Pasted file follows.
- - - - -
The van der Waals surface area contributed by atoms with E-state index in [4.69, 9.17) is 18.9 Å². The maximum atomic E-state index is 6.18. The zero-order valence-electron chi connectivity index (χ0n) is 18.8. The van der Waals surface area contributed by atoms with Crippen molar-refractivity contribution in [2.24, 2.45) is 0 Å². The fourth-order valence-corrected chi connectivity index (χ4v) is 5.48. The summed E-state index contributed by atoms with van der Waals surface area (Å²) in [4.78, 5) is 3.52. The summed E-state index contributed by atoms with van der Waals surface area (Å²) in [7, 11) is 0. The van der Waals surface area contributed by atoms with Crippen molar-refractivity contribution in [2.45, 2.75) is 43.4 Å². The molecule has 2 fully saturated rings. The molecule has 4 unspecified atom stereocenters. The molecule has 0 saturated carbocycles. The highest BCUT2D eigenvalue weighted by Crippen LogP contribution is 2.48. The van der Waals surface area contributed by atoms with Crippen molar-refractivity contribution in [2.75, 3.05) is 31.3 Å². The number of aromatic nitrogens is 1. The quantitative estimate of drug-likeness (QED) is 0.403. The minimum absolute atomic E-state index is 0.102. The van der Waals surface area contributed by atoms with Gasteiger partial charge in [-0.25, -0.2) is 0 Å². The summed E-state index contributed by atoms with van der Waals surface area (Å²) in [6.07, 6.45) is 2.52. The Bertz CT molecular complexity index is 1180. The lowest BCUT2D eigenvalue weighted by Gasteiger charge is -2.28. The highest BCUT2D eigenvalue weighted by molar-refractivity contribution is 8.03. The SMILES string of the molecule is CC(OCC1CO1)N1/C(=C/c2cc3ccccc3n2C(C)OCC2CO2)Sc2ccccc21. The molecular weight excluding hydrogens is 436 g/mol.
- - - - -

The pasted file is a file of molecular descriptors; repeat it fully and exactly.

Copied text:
The van der Waals surface area contributed by atoms with E-state index in [4.69, 9.17) is 18.9 Å². The maximum atomic E-state index is 6.18. The zero-order valence-electron chi connectivity index (χ0n) is 18.8. The van der Waals surface area contributed by atoms with Crippen molar-refractivity contribution in [2.24, 2.45) is 0 Å². The fourth-order valence-corrected chi connectivity index (χ4v) is 5.48. The summed E-state index contributed by atoms with van der Waals surface area (Å²) in [4.78, 5) is 3.52. The summed E-state index contributed by atoms with van der Waals surface area (Å²) in [7, 11) is 0. The van der Waals surface area contributed by atoms with Crippen molar-refractivity contribution in [2.45, 2.75) is 43.4 Å². The molecule has 2 fully saturated rings. The molecule has 4 unspecified atom stereocenters. The molecule has 0 saturated carbocycles. The highest BCUT2D eigenvalue weighted by Crippen LogP contribution is 2.48. The van der Waals surface area contributed by atoms with Crippen molar-refractivity contribution in [2.75, 3.05) is 31.3 Å². The number of aromatic nitrogens is 1. The quantitative estimate of drug-likeness (QED) is 0.403. The minimum absolute atomic E-state index is 0.102. The van der Waals surface area contributed by atoms with Gasteiger partial charge in [-0.25, -0.2) is 0 Å². The summed E-state index contributed by atoms with van der Waals surface area (Å²) in [6.07, 6.45) is 2.52. The Bertz CT molecular complexity index is 1180. The lowest BCUT2D eigenvalue weighted by Gasteiger charge is -2.28. The highest BCUT2D eigenvalue weighted by molar-refractivity contribution is 8.03. The SMILES string of the molecule is CC(OCC1CO1)N1/C(=C/c2cc3ccccc3n2C(C)OCC2CO2)Sc2ccccc21. The molecular weight excluding hydrogens is 436 g/mol.